|Posted by [email protected] on July 11, 2012 at 5:00 PM|
Sassy, Holly, Jill, Beezle--someday, the only things that we will have left of them are our memories of them. It's easy to picture Sassy and Holly, mother and daughter, lying side-by-side in the shade with their heads resting on each others' backs. Jill's and Beezle's bleatings for food and attention are very distinct in my mind. Even though I haven't known them and the other animals for as long as the Avretts, I've grown very attached to them--I can't imagine not loving them.
No matter how hard the day (working from 6 a.m. to very near midday catching and squashing kudzu bugs in a large plastic bag, for example), the animals can still make us smile. From comically and adorably chewing cud to coming up to us and waiting to be scratched, it's as though they go out of their way to be their wonderful selves.
It's really no surprise, then, that a death in a herd (or flock) can be so painful. When Sassy gave birth earlier this year, she had twins, but Holly's brother was born with a condition that would have brought him to a slow, inevitable death. To prevent his suffering, Nate had to put him down. It was a heart-wrenching experience for us. The passing of Cinnamon was equally difficult, but for different reasons.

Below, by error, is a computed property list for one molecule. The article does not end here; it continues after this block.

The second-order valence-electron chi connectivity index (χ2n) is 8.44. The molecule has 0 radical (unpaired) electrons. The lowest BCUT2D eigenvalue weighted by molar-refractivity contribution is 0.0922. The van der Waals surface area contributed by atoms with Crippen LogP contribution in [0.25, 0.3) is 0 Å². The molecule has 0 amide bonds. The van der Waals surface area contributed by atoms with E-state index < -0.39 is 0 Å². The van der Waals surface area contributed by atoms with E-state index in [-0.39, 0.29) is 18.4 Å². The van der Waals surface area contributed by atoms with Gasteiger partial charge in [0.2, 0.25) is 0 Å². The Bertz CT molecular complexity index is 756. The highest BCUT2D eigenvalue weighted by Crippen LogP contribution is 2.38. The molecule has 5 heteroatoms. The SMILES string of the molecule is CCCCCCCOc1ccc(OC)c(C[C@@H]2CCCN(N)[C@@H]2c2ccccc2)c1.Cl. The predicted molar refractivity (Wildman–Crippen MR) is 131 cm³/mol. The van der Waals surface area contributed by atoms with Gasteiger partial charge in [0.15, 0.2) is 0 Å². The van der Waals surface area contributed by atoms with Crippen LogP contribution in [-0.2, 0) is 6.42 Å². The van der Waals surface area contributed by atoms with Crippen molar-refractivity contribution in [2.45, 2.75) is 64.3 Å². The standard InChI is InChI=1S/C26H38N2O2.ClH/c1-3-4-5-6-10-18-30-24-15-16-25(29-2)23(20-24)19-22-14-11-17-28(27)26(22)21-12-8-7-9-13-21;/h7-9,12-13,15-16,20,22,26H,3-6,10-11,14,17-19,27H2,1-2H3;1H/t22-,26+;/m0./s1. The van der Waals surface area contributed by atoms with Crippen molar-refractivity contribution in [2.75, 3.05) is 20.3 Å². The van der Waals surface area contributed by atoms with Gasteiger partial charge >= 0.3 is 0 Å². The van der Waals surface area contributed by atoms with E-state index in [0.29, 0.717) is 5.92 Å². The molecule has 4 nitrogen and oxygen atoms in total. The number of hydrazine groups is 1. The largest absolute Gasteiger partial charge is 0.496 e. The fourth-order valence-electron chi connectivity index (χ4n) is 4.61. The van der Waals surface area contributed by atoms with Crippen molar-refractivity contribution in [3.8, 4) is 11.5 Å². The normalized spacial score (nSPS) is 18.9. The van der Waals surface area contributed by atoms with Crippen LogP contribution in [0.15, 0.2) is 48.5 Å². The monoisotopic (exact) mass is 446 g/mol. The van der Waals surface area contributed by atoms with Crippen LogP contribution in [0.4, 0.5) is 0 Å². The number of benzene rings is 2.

Cinnamon was expecting, but she did not pass the lamb despite exhibiting all the signs of having gone into labor. No one knew what was wrong, and we suspected that she had already had the baby (and that it was no longer alive) or that one had not formed. We left her that night because we didn't know what was happening. The next morning, Mrs. Avrett found her. She told us that Cinnamon had been in labor the whole time, but she had needed a Caesarean section which none of us could have professionally performed. We lost Cinnamon and her little Nutmeg. Nate and Mrs. Avrett buried them beside Holly's brother.
I suppose that all that we can do is to love the animals that we can and to remember fondly those that we cannot.